The Griffin Trust was founded in 2000 by Scott Griffin, along with trustees Margaret Atwood, Robert Hass, Michael Ondaatje, Robin Robertson and David Young.

This report by The Canadian Press was first published May 19, 2020.

Adina Bresge, The Canadian Press

Get local stories you won't find anywhere else right to your inbox.
Sign up here

Just Posted

robbery
UPDATE: Shooting suspect arrested by Wetaskiwin/Camrose RCMP

Rimbey RCMP had responded to a complaint of an armed robbery at the Bluffton City General Store

Quality Inn & Suites in Rimbey. Photo Submitted
Rimbey hotel gets new lease on life

The Quality Inn & Suites in Rimbey is now open and taking bookings

Leanne Evans, Rimbey Neighbourhood Place Program Coordinator, accepts a donation of $5,000 from Kevin Maxwell manager of Field Support for Telus. (Photo Submitted)
Rimbey Neighbourhood Place making big changes behind the scenes

Rimbey Neighbourhood Place recently recieved a $5,000 donation from Telus

Alberta chief medical officer of health Dr. Deena Hinshaw updates media on the Covid-19 situation in Edmonton on Friday March 20, 2020. nbsp;Alberta is reporting it's highest daily number of COVID-19 cases, with 364 new infections. THE CANADIAN PRESS/Jason Franson
Alberta confirmed 323 COVID-19 cases Tuesday

Central zone active cases at 145

Health Minister Tyler Shandro and Dr. Deena Hinshaw, the chief medical officer of health, receive flu shot. Photo via Government of Alberta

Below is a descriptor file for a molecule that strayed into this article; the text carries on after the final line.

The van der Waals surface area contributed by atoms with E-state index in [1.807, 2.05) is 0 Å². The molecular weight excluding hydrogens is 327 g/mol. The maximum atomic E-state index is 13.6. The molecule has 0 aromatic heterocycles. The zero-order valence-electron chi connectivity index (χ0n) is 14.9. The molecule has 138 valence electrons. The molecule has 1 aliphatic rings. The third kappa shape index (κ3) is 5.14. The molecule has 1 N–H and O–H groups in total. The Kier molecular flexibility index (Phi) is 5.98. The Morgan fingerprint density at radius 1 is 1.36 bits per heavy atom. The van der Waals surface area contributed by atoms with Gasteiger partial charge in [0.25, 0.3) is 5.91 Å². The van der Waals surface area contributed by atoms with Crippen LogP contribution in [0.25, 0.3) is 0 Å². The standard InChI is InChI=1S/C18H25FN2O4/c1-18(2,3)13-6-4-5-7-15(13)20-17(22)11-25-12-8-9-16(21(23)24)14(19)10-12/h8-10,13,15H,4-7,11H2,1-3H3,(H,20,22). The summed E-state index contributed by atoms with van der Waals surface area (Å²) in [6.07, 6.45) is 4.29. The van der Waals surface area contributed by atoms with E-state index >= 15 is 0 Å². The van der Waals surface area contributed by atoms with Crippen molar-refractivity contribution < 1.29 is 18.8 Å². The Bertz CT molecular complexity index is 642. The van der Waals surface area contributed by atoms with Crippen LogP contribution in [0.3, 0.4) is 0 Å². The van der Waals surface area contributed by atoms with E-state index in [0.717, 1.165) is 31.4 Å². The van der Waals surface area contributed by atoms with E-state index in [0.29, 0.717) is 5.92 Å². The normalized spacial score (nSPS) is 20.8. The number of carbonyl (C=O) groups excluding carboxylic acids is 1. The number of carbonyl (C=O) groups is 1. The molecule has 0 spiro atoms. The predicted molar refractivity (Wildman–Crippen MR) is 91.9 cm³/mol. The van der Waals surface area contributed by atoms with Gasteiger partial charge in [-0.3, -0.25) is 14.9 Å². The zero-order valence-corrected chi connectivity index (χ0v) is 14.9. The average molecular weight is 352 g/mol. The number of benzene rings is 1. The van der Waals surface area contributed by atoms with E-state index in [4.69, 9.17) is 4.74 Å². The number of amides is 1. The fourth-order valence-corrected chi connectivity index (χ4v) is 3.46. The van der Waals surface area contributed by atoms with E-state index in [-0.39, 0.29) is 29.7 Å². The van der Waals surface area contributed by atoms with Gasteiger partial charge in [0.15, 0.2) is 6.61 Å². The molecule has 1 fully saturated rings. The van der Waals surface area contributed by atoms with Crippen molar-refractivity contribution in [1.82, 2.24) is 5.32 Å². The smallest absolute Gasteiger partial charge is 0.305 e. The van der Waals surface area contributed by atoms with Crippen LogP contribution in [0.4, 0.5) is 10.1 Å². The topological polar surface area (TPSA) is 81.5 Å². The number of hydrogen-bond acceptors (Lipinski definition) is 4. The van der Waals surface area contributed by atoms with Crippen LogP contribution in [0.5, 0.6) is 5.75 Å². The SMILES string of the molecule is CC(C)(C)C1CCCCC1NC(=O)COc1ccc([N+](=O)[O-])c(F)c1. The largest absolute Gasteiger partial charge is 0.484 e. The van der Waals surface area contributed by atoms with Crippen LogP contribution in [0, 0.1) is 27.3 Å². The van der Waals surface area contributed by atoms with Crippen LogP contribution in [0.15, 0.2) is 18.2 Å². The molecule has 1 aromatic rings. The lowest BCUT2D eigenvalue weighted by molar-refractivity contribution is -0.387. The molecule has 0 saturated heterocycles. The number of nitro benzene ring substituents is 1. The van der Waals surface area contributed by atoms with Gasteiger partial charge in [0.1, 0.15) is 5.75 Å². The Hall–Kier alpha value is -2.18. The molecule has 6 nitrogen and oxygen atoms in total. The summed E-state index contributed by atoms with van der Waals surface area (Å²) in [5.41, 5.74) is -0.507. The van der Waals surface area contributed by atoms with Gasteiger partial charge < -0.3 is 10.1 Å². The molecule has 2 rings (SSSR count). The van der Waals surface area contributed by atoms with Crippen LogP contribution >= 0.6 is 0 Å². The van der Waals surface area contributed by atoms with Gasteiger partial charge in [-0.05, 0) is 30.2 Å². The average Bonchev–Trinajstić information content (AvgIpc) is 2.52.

COVID-19: One more death in central zone

Ponoka County on province’s watchlist

Alberta Premier Jason Kenney arrives for an announcement at a news conference in Calgary, Alta., Tuesday, Sept. 15, 2020.	Kenney is isolating at home after one of his ministers tested positive for COVID-19. THE CANADIAN PRESS/Todd Korol
Alberta premier tests negative for COVID-19 but will isolate for a week

Kenney said he will isolate until Oct. 29 and, in the meantime, work from home

COVID-19. (Image courtesy CDC)
Temporary COVID-19 testing sites coming to Wetaskiwin and Ponoka

The Wetaskiwin location will open Oct. 23, 2020 and the Ponoka location will open Oct. 29.

ACC President and CEO Ken Kobly spoke to Ponoka Chamber of Commerce members over Zoom on Oct. 20. (Image: screenshot)
Alberta chambers are ‘411’ to members, government: ACC president

Changes to government supports, second wave and snap election

Smartphone showing various applications to social media services and Google. (Pixabay photo)
National media calling for level playing field with Google, Facebook

In Canada, Google and Facebook control 80 per cent of all online advertising revenues

RCMP. (Black Press File Photo)
Calgary man dies in two-vehicle collision near Sylvan Lake

A semi truck collided with a SUV just east of Hwy. 781 on Hwy 11.

RCMP. (Phil McLachlan - Black Press Media)
British Columbia man dies during ski trip near glacier west of Calgary

Kananaskis Public Safety and Alpine Helicopters responded around 2:30 p.m.

Prime Minister Justin Trudeau arrives on Parliament Hill in Ottawa on Monday, Oct. 19, 2020, following a week-long break for the House of Commons. THE CANADIAN PRESS/Sean Kilpatrick
One crisis after another for Trudeau since last federal election one year ago

It has been a year of unprecedented calamity and crisis

Alberta's provincial flag flies on a flag pole in Ottawa, Monday, July 6, 2020. Advisers are reportedly recommending Alberta's kindergarten to Grade 4 arts and social studies curriculum remove all references to residential schools because it's "too sad" for young children. THE CANADIAN PRESS/Adrian Wyld
Advisers suggest Alberta students not learn about residential schools before Grade 4

Documents suggest children younger than Grade 4 are too emotionally vulnerable to learn about residential schools

Most Read